'Transformers the Ride 3-D' at Universal Studios Hollywood: Just like the movies, but better -- VIDEO
Whether you love the Transformers movies or you spend hours online composing detailed take-downs of its many perceived flaws, you’ve likely said the following words regarding them: “It was just like a theme park ride!” Well, starting Friday, you can experience first hand what a Transformers theme park ride is actually like, when the imaginatively titled Transformers the Ride 3-D officially opens to the public at Universal Studios Hollywood. I got a chance to preview the ride already, though, let me just spoil things for you right now (UNNECESSARY SPOILER ALERT): In every way that matters, riding the Transformers ride is exactly like watching a Transformers movie, but better. READ FULL STORY
Movies-turned-Broadway-musicals-turned-movies are old hat in Hollywood — see Hairspray or The Producers, for example. (Actually, on second thought, don’t see 2005’s Producers.) Now Disney’s taking a new spin on that cyclical formula: Deadline writes that the studio is prepping a film based on Mr. Toad’s Wild Ride, an attraction that’s been thrilling Disneyland visitors since 1955. The twisty ride is based on Disney’s 1949 feature The Adventures of Ichabod and Mr. Toad, half of which is an adaptation of The Wind in the Willows, which is itself based on The Sorrows of Young Werther.*
Will the new Mr. Toad follow in Pirates of the Caribbean‘s cheeky footsteps and launch a giant, beloved global franchise? Or will it be critically panned and generally ignored, along the lines of most Disney attractions-turned-films (The Country Bears, The Haunted Mansion, and Mission to Mars come to mind)? Only time will tell. Honestly, though, I’m more concerned with another question altogether: Which other Disney attractions deserve the cinematic treatment? READ FULL STORY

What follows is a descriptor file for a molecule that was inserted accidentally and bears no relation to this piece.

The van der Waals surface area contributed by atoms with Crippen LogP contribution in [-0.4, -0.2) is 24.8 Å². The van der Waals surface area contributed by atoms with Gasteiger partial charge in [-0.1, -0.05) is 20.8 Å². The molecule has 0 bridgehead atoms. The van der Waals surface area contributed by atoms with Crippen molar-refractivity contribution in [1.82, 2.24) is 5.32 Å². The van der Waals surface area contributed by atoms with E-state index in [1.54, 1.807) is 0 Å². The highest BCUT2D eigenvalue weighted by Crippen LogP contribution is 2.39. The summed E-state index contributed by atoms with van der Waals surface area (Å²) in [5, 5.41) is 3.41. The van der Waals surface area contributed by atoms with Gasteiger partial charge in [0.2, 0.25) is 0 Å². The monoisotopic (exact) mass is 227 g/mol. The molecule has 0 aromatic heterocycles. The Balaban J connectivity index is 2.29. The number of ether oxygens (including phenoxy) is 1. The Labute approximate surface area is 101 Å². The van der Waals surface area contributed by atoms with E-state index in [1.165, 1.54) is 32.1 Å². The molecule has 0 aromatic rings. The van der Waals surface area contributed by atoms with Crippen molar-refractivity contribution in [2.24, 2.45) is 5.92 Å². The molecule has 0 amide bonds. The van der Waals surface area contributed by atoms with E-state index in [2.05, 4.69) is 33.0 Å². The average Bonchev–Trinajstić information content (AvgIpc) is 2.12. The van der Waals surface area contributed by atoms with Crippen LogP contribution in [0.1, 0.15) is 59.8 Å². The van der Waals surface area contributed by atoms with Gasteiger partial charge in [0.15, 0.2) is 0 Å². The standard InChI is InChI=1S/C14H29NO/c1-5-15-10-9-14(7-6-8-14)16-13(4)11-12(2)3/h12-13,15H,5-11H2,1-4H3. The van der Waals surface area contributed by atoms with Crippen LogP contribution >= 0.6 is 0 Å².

I see you, Bob Iger. According to a Deadline report, Disney CEO Iger allegedly let slip at the company’s annual shareholders meeting today that preliminary design is “just beginning” for the previously announced Avatar theme park, which is planned for Disney’s Animal Kingdom in Orlando.
The park is set to explore both familiar and as-yet-unseen settings from creator James Cameron’s Avatar universe (including environments from the two sequels in development), and is the result of a licensing deal between Walt Disney Parks & Resorts and Fox Filmed Entertainment, allowing the Imagineers at Disney World to develop attractions based on the film as an extension of the Animal Kingdom area of the park. Iger reportedly said the park “in all likelihood” won’t open until 2015 (initial plans for the park call for construction to begin in 2013).
This month, the Happiest Place on Earth hits middle age.
Forty years ago, Walt Disney World opened in a tiny Florida town called Bay Lake, about 20 minutes outside Orlando, a place that was just a smattering of orange groves in the middle of nowhere.
Walt Disney had already revolutionized in-person, multimedia entertainment in 1955 with Disneyland in Anaheim, Calif., but the space limitations of the park had hobbled his original vision. Not to mention that it still relied upon some old-fashioned assumptions about amusement parks: the park should be open only five days a week; it should be primarily oriented towards kids; and it’s a one-day experience — you show up in the morning and leave at night.
Uncle Walt’s “Florida Project” was going to change all that with a completely immersive environment: READ FULL STORY